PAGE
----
Need for tougher drone regulations: BALPA

Need for tougher drone regulations: BALPA

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Aeryon Scout micro VTOL UAV - Source WikipediaUK, October 27, 2014: The number of organisations given permits to use drones in the skies over Britain, including police forces and film-makers, has increased by 80% since the beginning of the year, claims a report published by The Guardian.

The report quoted figures released by Britain’s aviation regulator and said that 359 authorised operators are using drones weighing under 20kg for work purposes.

Earlier this week, the British Airline Pilots’ Association (BALPA) urged the UK Parliamentary Committee to frame tougher rules to govern drone use, adding that the current regulations are inadequate.

“Even a small RPAS [remotely piloted aircraft system] could cause serious injury, or even death, if control of it is lost. It is not just the weight of the device that could cause injury (imagine being hit on the head by a frozen chicken dropped from fifty feet), they are, of course, equipped with numerous spinning blades. The option of mandating insurance for both commercial and non-commercial RPAS operations should be considered,” the association stated in a written submission to the media.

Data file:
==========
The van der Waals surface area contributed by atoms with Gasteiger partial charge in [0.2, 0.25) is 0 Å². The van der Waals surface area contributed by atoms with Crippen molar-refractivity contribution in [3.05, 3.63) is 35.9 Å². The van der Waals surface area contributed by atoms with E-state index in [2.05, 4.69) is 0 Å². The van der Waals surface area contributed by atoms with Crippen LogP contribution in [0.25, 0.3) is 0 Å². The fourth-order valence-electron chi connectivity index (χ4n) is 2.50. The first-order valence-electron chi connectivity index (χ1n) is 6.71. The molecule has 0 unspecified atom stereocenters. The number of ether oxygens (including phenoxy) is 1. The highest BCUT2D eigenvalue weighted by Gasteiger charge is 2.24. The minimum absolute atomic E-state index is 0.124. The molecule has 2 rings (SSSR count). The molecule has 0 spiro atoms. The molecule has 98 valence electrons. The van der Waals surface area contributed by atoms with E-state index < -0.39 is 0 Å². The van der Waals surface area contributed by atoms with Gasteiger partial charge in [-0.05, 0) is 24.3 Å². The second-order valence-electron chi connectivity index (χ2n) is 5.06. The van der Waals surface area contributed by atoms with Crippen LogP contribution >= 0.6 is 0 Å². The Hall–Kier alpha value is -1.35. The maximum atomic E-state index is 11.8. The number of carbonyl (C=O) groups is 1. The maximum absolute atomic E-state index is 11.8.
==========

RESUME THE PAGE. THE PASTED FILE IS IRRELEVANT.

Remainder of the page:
Further, the statement said that ‘public in the UK do not seem to be as concerned about having more CCTV cameras than other countries but if data starts to be collected on individuals using RPAS this may well become a serious issue. There may be a need to introduce specific privacy regulations for RPAS as the majority of rules will have been written when methods of collecting information on people did not include close aerial surveillance.’

According to the Guardian report, since 2010, the Civil Aviation Authority has required operators of small unmanned aircraft used for aerial work and those equipped for data acquisition and/or surveillance to obtain permission. Organisations on the list currently include three police forces (Staffordshire, Sussex and the PSNI), the Ministry of Defence’s Defence Science and Technology Laboratory (DSTL), the BBC, universities and a large number of film production and photography companies.

Source: The Guardian, The Independent and UK Parliament